I then booked the next 3 nights at the club level for 27,000 points (the regular rate is 22,000 points a night) hoping that the hotel wouldn’t move us from the suite. I figured that they would be more likely to do that if I had booked the remaining 3 nights in a club room for 5,000 more points per night. Though if I *really* wanted to stay in the suite, I should have just paid 33,000 and booked a suite.
But I slacked off and contacted the hotel 3 days before arrival (sorry Emily!) and they could only guarantee the suite for the 1st 2 nights.
The Ocean Suite sells for ~$700 per night. Since I paid the cash AAA discounted rate of $326 for the 1st night, I also had to pay the $25 resort fee which was waived for the other nights on points.
But this turned out to be great, because we were moved to a full-ocean facing Oceanfront room for our last 2 nights which had a MUCH better view than our suite!
2. Grand Wailea – Maui. I booked 1 weekend night using the free weekend night certificate from the Hilton Reserve card, another 2 nights using 80,000 Hilton points per night. Each room was selling for ~$500 on the hotel website.
I booked each night separately so that I could use the free weekend night certificate for the weekend and because I couldn’t find availability when I first started checking. But after a few weeks I was able to book the other 2 standard nights for 80,000 Hilton points each.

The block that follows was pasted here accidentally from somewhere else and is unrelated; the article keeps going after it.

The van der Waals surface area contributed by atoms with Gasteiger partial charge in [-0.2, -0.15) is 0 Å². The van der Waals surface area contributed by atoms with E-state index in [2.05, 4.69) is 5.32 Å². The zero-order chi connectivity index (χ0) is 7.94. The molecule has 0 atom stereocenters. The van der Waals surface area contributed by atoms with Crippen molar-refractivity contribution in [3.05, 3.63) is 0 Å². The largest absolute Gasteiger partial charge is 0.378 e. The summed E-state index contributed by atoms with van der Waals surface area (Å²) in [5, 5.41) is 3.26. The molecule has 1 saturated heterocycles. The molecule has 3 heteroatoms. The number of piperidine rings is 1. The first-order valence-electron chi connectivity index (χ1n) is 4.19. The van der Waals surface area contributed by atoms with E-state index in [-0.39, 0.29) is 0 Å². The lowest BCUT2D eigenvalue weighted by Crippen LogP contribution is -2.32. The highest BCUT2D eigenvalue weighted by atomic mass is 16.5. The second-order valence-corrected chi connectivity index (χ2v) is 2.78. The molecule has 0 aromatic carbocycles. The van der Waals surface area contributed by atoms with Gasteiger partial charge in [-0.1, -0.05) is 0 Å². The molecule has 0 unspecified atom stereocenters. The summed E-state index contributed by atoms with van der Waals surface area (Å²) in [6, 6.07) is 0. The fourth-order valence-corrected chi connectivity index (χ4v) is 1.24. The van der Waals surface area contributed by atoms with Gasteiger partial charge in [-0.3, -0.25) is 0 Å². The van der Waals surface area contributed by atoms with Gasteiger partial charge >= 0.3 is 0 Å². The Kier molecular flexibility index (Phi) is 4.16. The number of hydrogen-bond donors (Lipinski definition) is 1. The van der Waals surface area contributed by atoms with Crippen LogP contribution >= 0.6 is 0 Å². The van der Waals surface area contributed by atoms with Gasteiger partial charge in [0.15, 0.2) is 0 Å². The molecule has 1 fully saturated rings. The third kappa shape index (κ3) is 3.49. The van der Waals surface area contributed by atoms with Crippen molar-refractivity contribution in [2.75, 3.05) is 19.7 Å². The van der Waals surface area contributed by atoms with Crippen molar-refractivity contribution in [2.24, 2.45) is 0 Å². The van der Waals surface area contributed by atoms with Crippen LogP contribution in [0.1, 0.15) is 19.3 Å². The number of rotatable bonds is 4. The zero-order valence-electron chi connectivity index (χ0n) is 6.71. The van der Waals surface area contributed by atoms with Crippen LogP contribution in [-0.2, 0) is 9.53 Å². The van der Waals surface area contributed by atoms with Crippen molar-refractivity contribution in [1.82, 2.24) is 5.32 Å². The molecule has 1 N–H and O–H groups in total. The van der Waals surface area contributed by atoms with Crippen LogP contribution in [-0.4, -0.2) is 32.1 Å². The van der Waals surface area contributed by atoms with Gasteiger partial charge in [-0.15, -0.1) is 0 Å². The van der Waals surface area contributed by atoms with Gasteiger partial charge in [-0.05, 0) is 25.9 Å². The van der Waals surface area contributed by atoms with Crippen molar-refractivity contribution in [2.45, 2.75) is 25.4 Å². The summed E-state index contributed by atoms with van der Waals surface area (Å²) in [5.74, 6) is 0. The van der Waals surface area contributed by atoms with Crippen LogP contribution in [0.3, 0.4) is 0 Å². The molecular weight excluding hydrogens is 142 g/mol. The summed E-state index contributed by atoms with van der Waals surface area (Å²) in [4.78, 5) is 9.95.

Note that Hilton now charges from 70,000 points to 95,000 points for a standard room at the Grand Wailea.
Unfortunately, we also had to pay $30 per day for the valet parking and there is no other option to park nearby.
The hotel was sold out and we didn’t get an upgrade or an ocean facing room. But it didn’t really matter since we were out of the hotel most of the time!
3. Hyatt Place & Hyatt House
On our way to Maui, we had to stay in San Jose for the night to catch our flight to Maui on Alaska Air the next morning. So I booked us at the Hyatt House by the airport.
On the way back, we had to stay the night in Los Angeles for the night to catch our flight back to Kansas City the next morning, so I booked us at the Hyatt Place by the airport.
The Hyatt House/Place were~$30 more expensive than a non-Hyatt hotel, but I wanted a Hyatt stay credit to get to Hyatt Diamond status again.
The cheapest car rental in Maui was using either the Chase Ultimate Rewards or Citi Thank You portal for ~$207.
I value Chase Ultimate Rewards points more than I value Citi Thank You Points, so I used 20,700 Citi Thank You points for the rental.
We had a wonderful time in Maui and can’t wait to go back. In an ideal world, we wouldn’t have had to spend extra Southwest points to get to and from San Jose and Los Angeles. But it was much cheaper with the Companion Pass.
More importantly, we were able to use our miles and points to have a wonderful trip filled with lots of Big Travel with Small Money to Hawaii!
* If you liked this post, why don’t you join the 10,000+ readers who have signed-up to receive free blog posts via email (only 1 email per day!) or in a RSS reader …because then you’ll never miss another update!